For individuals transitioning into Medicare in 2019 they will see a higher Part B premium. The new Part B premium will be $135.50, up from $134.00. Many Medicare beneficiaries already in Medicare will not pay the full Part B premium because certain provisions limit the Part B premium increase to be no greater than the increase in their Social Security benefits.
So why is this significant? Because Kaiser was sending statements to the Covered California household for past due balances greater than one month. They were also sending termination notices even though they had already sent Covered California cancellation of the plan and Covered California terminated the enrollment. But Covered California will not investigate the erroneous terminations. They just tell the agents and consumers they have to deal with the health plan. In this case, the family has sent voluminous amounts of documents to Kaiser showing they made their premium payments.
The increased revenue is also in light of reducing health plan assessment from 4% of the gross premiums down to 3.75% for the individual and family plan market. The proposed operating budget for FY 2018-19 is $340.2 million. This represents a 6.55 increase over the FY 2017-18 budget or an increase of $20,686,242.
In December, during the Open Enrollment Period, she enrolled in the previous health plan for the 2018 year. The health plan took her first month’s premium payment, applied it to her past due balance, and then terminated her coverage at Covered California. Under the new rules the health plan is within their rights to take her money and deny her coverage for 2018.
Families don’t all have to be with the same carrier either. Some parents have chosen a PPO plan for their children because certain doctors who are treating their children are in-network with the PPO plan. The parents then choose a less expensive HMO plan for themselves. It could be that a family member needs surgery during the next year. That person might opt for a Gold or Platinum plan to reduce out-of-pocket expenses while the other family members hang out in the Bronze or Silver metal tier level.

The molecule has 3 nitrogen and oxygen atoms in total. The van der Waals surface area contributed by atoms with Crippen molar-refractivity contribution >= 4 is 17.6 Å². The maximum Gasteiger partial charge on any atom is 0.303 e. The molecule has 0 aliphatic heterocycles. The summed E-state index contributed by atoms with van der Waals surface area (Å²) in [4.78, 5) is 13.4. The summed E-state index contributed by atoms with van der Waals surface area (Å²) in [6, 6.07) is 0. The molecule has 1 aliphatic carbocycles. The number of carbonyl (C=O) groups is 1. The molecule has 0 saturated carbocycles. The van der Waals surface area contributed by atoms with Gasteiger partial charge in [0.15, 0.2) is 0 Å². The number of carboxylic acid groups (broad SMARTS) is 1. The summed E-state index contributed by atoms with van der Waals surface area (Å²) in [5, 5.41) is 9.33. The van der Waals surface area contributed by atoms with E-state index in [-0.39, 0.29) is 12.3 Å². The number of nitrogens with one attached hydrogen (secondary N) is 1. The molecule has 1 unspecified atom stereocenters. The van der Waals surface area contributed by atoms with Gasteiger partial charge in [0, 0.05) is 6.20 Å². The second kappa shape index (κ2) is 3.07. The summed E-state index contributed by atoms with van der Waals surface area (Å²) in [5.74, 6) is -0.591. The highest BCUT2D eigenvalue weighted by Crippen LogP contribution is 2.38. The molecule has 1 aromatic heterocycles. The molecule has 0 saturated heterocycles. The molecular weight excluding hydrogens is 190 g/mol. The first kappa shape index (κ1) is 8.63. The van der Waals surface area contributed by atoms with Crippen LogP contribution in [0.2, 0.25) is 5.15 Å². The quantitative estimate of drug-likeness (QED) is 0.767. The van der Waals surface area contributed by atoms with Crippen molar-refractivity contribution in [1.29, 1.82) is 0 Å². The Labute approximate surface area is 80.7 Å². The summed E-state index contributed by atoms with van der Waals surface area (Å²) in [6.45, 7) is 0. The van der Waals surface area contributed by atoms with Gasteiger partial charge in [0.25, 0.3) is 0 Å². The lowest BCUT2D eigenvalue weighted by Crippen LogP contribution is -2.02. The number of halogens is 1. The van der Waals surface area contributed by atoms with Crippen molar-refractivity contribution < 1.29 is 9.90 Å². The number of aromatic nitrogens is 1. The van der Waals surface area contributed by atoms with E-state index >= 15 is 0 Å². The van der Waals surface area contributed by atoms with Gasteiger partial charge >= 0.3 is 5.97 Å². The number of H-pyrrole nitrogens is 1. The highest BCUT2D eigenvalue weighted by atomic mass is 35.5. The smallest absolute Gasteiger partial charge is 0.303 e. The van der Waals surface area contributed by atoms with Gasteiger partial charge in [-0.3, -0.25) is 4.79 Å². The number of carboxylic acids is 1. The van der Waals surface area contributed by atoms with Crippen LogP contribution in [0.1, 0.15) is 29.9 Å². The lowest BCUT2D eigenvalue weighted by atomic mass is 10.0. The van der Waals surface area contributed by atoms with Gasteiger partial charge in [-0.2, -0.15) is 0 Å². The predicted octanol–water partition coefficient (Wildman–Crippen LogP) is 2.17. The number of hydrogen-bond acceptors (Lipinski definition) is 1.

Since the beginning of health care reform under President Obama there has been intense speculation about how the health insurance companies will react when setting rates for the various health plans they offer. Health insurance is not a commodity like wheat, oil, or pork bellies where the market place of buyers and sellers agree upon a price. While competition does impact the rates to a certain degree, health insurance prices are largely determined by the health care services to be covered, the cost of health care services, and the expected claims for those services within a geographical location where the plan is being offered.
Hidden within every health plan sold through Covered California is a fee to fund their operation. This per member per month (pmpm) fee applies to both individual and family plans, small group plans sold through the exchange and adult dental plans if they are ever offered. These fees, paid by the health plans and insurance […]
Most people are under the impression that if they purchase health insurance through a Marketplace exchange such as Covered California they have to accept all the monthly tax credit offered. Individuals and families don’t have to have any of the tax credit applied to their monthly health insurance premium. Covered California has introduced a new link on consumer’s […]
How health insurance companies and health plans determine premium rate increases is a little bit of a mystery. Covered California didn’t add to the consumer’s understanding of this process when they released their 2015 health insurance booklet. The plan rates booklet is mostly marketing material and fails to provide specific rates by region, carrier, and […]
The IRS has released drafts of the tax forms that will be used to reconcile the amount of Advance Premium Tax Credit (APTC) received from an insurance exchange against how much the individual or family was entitled to based on their modified adjusted gross income. The various components used to determine the APTC (income, household size, dependents, employer sponsored insurance, […]